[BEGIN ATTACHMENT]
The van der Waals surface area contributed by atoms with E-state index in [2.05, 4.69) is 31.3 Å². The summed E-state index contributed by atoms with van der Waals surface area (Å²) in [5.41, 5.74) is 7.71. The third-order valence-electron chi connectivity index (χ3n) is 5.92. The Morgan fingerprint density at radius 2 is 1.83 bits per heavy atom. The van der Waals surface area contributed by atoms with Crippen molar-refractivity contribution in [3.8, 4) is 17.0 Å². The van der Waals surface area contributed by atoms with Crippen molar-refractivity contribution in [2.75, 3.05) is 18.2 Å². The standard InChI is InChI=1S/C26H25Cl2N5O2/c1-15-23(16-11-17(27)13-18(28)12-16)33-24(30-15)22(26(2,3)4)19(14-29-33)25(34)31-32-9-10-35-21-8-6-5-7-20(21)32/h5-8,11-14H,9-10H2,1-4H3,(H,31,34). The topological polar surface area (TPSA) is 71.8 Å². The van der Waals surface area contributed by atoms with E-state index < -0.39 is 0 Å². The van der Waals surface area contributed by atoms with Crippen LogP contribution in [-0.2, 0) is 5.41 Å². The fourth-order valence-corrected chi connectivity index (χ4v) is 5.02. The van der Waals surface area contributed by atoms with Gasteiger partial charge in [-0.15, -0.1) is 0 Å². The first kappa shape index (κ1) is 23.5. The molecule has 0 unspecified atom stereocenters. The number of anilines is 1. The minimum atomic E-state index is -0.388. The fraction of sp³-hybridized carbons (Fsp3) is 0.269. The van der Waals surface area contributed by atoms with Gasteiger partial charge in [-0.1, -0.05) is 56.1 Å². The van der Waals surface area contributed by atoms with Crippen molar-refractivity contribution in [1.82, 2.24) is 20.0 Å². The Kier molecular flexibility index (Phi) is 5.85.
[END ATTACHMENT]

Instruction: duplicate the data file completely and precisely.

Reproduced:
The van der Waals surface area contributed by atoms with E-state index in [2.05, 4.69) is 31.3 Å². The summed E-state index contributed by atoms with van der Waals surface area (Å²) in [5.41, 5.74) is 7.71. The third-order valence-electron chi connectivity index (χ3n) is 5.92. The Morgan fingerprint density at radius 2 is 1.83 bits per heavy atom. The van der Waals surface area contributed by atoms with Crippen molar-refractivity contribution in [3.8, 4) is 17.0 Å². The van der Waals surface area contributed by atoms with Crippen molar-refractivity contribution in [2.75, 3.05) is 18.2 Å². The standard InChI is InChI=1S/C26H25Cl2N5O2/c1-15-23(16-11-17(27)13-18(28)12-16)33-24(30-15)22(26(2,3)4)19(14-29-33)25(34)31-32-9-10-35-21-8-6-5-7-20(21)32/h5-8,11-14H,9-10H2,1-4H3,(H,31,34). The topological polar surface area (TPSA) is 71.8 Å². The van der Waals surface area contributed by atoms with E-state index < -0.39 is 0 Å². The van der Waals surface area contributed by atoms with Crippen LogP contribution in [-0.2, 0) is 5.41 Å². The fourth-order valence-corrected chi connectivity index (χ4v) is 5.02. The van der Waals surface area contributed by atoms with Gasteiger partial charge in [-0.15, -0.1) is 0 Å². The first kappa shape index (κ1) is 23.5. The molecule has 0 unspecified atom stereocenters. The number of anilines is 1. The minimum atomic E-state index is -0.388. The fraction of sp³-hybridized carbons (Fsp3) is 0.269. The van der Waals surface area contributed by atoms with Gasteiger partial charge in [-0.1, -0.05) is 56.1 Å². The van der Waals surface area contributed by atoms with Crippen molar-refractivity contribution in [1.82, 2.24) is 20.0 Å². The Kier molecular flexibility index (Phi) is 5.85.